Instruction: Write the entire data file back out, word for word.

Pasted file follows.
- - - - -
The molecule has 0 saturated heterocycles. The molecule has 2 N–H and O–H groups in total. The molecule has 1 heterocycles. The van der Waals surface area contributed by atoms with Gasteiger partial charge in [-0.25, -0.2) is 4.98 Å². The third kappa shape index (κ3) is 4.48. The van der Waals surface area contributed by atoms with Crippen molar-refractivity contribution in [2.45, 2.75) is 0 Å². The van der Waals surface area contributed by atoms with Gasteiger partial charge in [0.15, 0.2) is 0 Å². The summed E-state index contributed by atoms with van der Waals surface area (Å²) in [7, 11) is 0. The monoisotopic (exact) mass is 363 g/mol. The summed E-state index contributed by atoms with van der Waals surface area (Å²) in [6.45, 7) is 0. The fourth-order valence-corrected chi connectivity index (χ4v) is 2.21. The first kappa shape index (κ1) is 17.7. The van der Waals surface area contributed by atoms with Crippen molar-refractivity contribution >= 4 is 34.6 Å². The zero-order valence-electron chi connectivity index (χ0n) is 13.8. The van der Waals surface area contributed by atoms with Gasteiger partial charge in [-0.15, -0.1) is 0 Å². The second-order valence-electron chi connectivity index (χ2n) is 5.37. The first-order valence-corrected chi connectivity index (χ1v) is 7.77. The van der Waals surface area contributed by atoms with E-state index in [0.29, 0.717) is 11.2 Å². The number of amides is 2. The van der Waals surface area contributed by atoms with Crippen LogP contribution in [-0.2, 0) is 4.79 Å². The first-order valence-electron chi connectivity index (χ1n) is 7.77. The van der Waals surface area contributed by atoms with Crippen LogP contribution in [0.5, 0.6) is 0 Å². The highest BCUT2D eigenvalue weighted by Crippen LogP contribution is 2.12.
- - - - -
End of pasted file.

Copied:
The molecule has 0 saturated heterocycles. The molecule has 2 N–H and O–H groups in total. The molecule has 1 heterocycles. The van der Waals surface area contributed by atoms with Gasteiger partial charge in [-0.25, -0.2) is 4.98 Å². The third kappa shape index (κ3) is 4.48. The van der Waals surface area contributed by atoms with Crippen molar-refractivity contribution in [2.45, 2.75) is 0 Å². The van der Waals surface area contributed by atoms with Gasteiger partial charge in [0.15, 0.2) is 0 Å². The summed E-state index contributed by atoms with van der Waals surface area (Å²) in [7, 11) is 0. The monoisotopic (exact) mass is 363 g/mol. The summed E-state index contributed by atoms with van der Waals surface area (Å²) in [6.45, 7) is 0. The fourth-order valence-corrected chi connectivity index (χ4v) is 2.21. The first kappa shape index (κ1) is 17.7. The van der Waals surface area contributed by atoms with Crippen molar-refractivity contribution >= 4 is 34.6 Å². The zero-order valence-electron chi connectivity index (χ0n) is 13.8. The van der Waals surface area contributed by atoms with Gasteiger partial charge in [-0.15, -0.1) is 0 Å². The second-order valence-electron chi connectivity index (χ2n) is 5.37. The first-order valence-corrected chi connectivity index (χ1v) is 7.77. The van der Waals surface area contributed by atoms with E-state index in [0.29, 0.717) is 11.2 Å². The number of amides is 2. The van der Waals surface area contributed by atoms with Crippen LogP contribution in [-0.2, 0) is 4.79 Å². The first-order valence-electron chi connectivity index (χ1n) is 7.77. The van der Waals surface area contributed by atoms with Crippen LogP contribution in [0.5, 0.6) is 0 Å². The highest BCUT2D eigenvalue weighted by Crippen LogP contribution is 2.12.